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MOSCOW, October 20 (Itar-Tass) — The military investigation department of the Russian Investigative Committee (SK) for the Belogorsky garrison has opened a criminal case under Article 351 of the RF Criminal Code – “violation of the rules of flights or preparation for them” in connection with the Thursday morning crash of the Su-24 frontline bomber, the press service of the SK Chief Military Investigation Department told Itar-Tass.
“It was preliminarily established that about 07:15 MSK on Thursday a Su-24 plane crashed and caught fire during landing at the airfield of military unit 62266, located in the Amur region. The crew, consisting of two pilots, was killed,” the department noted.
“An investigation was immediately dispatched to the air crash site. Forensics officers of the SK military investigation department for the Eastern Military District also went to the scene to render them practical and methodical assistance,” the department said.
“Fire fighting crews continue to work at the accident site at present. After they end the operation, military investigators with a forensic medical expert and other specialists will start examining the scene,” the press service noted. “Documentation concerning the organisation of flights is currently being seized at the military unit. The military investigation authorities consider it premature at the present time to make any conclusions about the crash causes.”
The Sukhoi Su-24 (NATO reporting name: Fencer) is a supersonic, all-weather attack aircraft developed in the Soviet Union. This variable-sweep wing, twin-engined two-seater carried the USSR’s first integrated digital navigation/attack system. It remains in service with former Soviet air forces and various air forces to which it was exported.
The Su-24’s fixed armament is a single fast-firing GSh-6-23 cannon with 500 rounds of ammunition, mounted in the fuselage underside. The gun is covered with an eyelid shutter when not in use. There are eight external hardpoints (two under the inner wing glove, two swivelling pylons under the outer wing, and four on the fuselage) for a maximum warload of 8,000 kg (17,600 lb), including various nuclear weapons. Two or four R-60 (NATO AA-8 'Aphid') infrared missiles are usually carried for self-defence.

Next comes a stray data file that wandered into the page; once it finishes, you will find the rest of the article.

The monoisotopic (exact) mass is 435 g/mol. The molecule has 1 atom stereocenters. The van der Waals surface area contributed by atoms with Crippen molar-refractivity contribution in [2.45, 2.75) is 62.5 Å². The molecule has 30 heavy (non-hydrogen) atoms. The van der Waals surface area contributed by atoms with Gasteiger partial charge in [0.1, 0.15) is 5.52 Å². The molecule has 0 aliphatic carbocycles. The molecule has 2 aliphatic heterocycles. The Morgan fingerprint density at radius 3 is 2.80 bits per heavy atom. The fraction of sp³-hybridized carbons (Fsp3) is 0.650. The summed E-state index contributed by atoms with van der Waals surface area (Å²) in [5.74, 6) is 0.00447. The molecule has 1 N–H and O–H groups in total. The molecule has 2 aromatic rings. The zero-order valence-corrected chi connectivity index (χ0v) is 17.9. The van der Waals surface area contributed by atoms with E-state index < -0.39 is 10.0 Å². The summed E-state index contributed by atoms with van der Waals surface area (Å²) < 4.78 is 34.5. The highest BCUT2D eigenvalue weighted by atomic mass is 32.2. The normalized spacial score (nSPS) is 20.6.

Initial Su-24s had basic electronic countermeasures (ECM) equipment, with many Su-24s limited to the old Sirena radar-warning receiver with no integral jamming system. Later-production Su-24s had more comprehensive radar warning, missile-launch warning, and active ECM equipment, with triangular antennas on the sides of the intakes and the tip of the vertical fin. This earned the NATO designation “Fencer-C,” although again it did not have a separate Soviet designation. Some “Fencer-C” and later Su-24M (“Fencer-D” by NATO) have large wing fence/pylons on the wing glove portion with integral chaff/flare dispensers; others have such launchers scabbed onto either side of the tailfin.
About 1,400 Su-24s were produced. Substantial numbers of ex-Soviet Su-24s remain in service with Azerbaijan, Belarus, Kazakhstan, Russia, Uzbekistan and Ukraine. Roughly 415 are currently operational with Russian forces, split 321 with the Russian Air Force and 94 with the Russian Navy. On 19 December 2008 a Su-24M bomber crashed near the southwest Russian city of Voronezh. A source in the Russian Defence Ministry said that according to preliminary information the crash was caused by a malfunction in the aircraft’s flight control system, after which the pilots ejected. The Russian Air Force considers eventually replacing the Su-24 with the Sukhoi Su-34 or another more advanced aircraft.